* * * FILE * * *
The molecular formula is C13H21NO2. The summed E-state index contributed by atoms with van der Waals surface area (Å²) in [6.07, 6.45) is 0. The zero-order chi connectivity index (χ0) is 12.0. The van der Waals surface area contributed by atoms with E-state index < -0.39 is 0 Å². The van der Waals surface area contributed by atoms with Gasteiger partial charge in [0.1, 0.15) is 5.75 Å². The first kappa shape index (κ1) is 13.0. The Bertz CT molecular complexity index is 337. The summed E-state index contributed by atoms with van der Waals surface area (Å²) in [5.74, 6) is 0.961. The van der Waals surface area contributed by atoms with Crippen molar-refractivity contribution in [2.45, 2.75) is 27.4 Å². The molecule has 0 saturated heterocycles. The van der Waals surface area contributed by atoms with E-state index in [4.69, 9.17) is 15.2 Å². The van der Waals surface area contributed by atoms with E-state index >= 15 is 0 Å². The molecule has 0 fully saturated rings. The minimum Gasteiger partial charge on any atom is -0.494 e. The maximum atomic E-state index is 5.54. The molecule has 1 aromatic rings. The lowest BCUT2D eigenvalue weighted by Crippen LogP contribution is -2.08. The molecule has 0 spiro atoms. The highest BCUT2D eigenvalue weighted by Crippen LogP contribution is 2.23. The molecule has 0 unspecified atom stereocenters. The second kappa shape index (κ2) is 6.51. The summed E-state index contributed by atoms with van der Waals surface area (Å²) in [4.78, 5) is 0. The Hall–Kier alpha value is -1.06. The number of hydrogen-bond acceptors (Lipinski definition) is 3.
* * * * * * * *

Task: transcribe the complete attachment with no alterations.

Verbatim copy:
The molecular formula is C13H21NO2. The summed E-state index contributed by atoms with van der Waals surface area (Å²) in [6.07, 6.45) is 0. The zero-order chi connectivity index (χ0) is 12.0. The van der Waals surface area contributed by atoms with E-state index < -0.39 is 0 Å². The van der Waals surface area contributed by atoms with Gasteiger partial charge in [0.1, 0.15) is 5.75 Å². The first kappa shape index (κ1) is 13.0. The Bertz CT molecular complexity index is 337. The summed E-state index contributed by atoms with van der Waals surface area (Å²) in [5.74, 6) is 0.961. The van der Waals surface area contributed by atoms with Crippen molar-refractivity contribution in [2.45, 2.75) is 27.4 Å². The molecule has 0 saturated heterocycles. The van der Waals surface area contributed by atoms with E-state index in [4.69, 9.17) is 15.2 Å². The van der Waals surface area contributed by atoms with E-state index >= 15 is 0 Å². The molecule has 0 fully saturated rings. The minimum Gasteiger partial charge on any atom is -0.494 e. The maximum atomic E-state index is 5.54. The molecule has 1 aromatic rings. The lowest BCUT2D eigenvalue weighted by Crippen LogP contribution is -2.08. The molecule has 0 spiro atoms. The highest BCUT2D eigenvalue weighted by Crippen LogP contribution is 2.23. The molecule has 0 unspecified atom stereocenters. The second kappa shape index (κ2) is 6.51. The summed E-state index contributed by atoms with van der Waals surface area (Å²) in [4.78, 5) is 0. The Hall–Kier alpha value is -1.06. The number of hydrogen-bond acceptors (Lipinski definition) is 3.